Take the 2-minute tour ×
MathOverflow is a question and answer site for professional mathematicians. It's 100% free, no registration required.

Consider the family $\mathbb{T}$ of compact oriented surfaces homeomorphic to the torus $\mathcal{T} = S^1 \times S^1$. Consider arbitrary continuous mappings $k: \mathcal{T} \rightarrow \mathbb{R}$ which obey the condition $\int_\mathcal{T} k = 0$.

For which curvature-like mappings $k$ does exist a surface $T \in > \mathbb{T}$ which $k$ is the Gaussian curvature of?

For the topological sphere the answer seems to be: for all. Can the proof of the latter - which I do not know - be generalized for arbitrary compact oriented surfaces? Or is it already a general proof for arbitrary surfaces?

share|improve this question
    
How are you integrating a function that takes values in $\mathbb T$? $\mathbb T$ isn't a vector space, and what measure on $\mathcal T$ are you integrating with respect to? –  Ryan Budney Feb 25 '13 at 8:25
    
It sounds like you're asking the question, which functions $S^1 \times S^1 \to \mathbb R$ can be realized as Gauss curvatures for some Levi-Cevita connection on $S^1 \times S^1$ ? –  Ryan Budney Feb 25 '13 at 8:28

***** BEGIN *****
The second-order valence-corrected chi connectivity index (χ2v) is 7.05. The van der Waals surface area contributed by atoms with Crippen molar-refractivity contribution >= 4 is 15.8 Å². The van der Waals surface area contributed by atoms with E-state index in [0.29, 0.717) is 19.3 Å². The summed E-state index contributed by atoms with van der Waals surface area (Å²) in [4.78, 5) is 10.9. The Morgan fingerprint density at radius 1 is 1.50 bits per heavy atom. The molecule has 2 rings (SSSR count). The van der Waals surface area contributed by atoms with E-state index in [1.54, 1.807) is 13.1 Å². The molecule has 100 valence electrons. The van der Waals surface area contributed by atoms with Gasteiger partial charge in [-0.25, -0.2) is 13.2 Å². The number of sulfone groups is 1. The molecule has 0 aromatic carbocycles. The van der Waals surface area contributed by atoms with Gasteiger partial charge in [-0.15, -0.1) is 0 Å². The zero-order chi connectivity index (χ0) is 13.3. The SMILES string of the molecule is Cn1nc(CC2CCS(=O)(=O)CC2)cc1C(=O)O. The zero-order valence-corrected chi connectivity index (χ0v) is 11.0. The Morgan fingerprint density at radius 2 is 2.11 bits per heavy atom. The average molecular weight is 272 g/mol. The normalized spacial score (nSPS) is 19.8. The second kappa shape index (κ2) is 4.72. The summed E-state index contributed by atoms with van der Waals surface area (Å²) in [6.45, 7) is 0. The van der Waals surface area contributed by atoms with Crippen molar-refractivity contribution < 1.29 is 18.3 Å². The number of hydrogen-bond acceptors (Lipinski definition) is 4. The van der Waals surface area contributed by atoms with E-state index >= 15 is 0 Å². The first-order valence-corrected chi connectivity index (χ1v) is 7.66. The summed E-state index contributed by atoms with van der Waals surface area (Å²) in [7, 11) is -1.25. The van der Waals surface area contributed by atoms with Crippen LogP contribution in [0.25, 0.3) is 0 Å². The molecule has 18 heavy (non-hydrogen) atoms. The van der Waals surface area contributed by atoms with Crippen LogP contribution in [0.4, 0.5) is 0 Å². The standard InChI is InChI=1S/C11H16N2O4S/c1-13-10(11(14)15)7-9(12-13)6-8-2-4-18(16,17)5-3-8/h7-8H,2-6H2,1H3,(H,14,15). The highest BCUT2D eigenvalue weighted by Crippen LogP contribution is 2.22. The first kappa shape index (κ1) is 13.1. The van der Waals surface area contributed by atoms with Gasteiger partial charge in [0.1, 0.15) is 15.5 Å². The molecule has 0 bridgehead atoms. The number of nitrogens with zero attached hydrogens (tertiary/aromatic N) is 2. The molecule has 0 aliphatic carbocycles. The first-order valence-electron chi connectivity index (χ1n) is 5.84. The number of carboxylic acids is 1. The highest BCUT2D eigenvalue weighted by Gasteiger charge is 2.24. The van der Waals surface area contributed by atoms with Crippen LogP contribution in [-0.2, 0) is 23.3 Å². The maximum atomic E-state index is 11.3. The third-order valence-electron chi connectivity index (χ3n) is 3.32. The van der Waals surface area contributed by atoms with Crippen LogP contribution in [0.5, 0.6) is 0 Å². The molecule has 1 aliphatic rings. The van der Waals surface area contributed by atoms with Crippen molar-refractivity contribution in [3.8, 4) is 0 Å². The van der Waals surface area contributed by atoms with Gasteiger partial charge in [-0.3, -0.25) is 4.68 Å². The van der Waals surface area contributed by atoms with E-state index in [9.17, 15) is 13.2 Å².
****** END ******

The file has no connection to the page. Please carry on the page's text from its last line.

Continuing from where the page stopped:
@Ryan: Sorry, this was a typo, it should have been $\mathbb{R}$. –  Hans Stricker Feb 25 '13 at 8:42
    
@Ryan: Is "Levi-Civita connection on $S^1\times S^1$" the same as "homeomorphic to $S^1\times S^1$"? If so: yes, that's what I am asking. –  Hans Stricker Feb 25 '13 at 8:44
    
If you don't demand some regularity of your manifold your curvature could be a distribution rather than a continuous function. That's why I'm asking what you mean by curvature -- curvature of what? If it's the curvature of a Levi-Cevita connection presumably we're talking about smooth manifolds and fairly standard notions of curvature. Your insistence on talking about topological manifolds is what's throwing me now. –  Ryan Budney Feb 25 '13 at 8:54
show 5 more comments

1 Answer

up vote 7 down vote accepted

The answer is known for all smooth surfaces: M. S. Berger, Riemannian structure of prescribed Gaussian curvature for compact 2-manifolds, J. Differential Geom. 5 (1971), 325-332. J. Kazdan and F. Warner, Curvature functions for compact 2-manifolds, Ann. of Math. 99 (1974), 14-47. (This deals with the case of torus).

All these results were generalized by Troyanov, Prescribing curvature on compact surfaces with conical singularities. Trans. Amer. Math. Soc. 324 (1991), no. 2, 793–821, who deals with surfaces with singularities, and in another paper, with open surfaces.

share|improve this answer
add comment

Your Answer

 
discard

By posting your answer, you agree to the privacy policy and terms of service.

Not the answer you're looking for? Browse other questions tagged or ask your own question.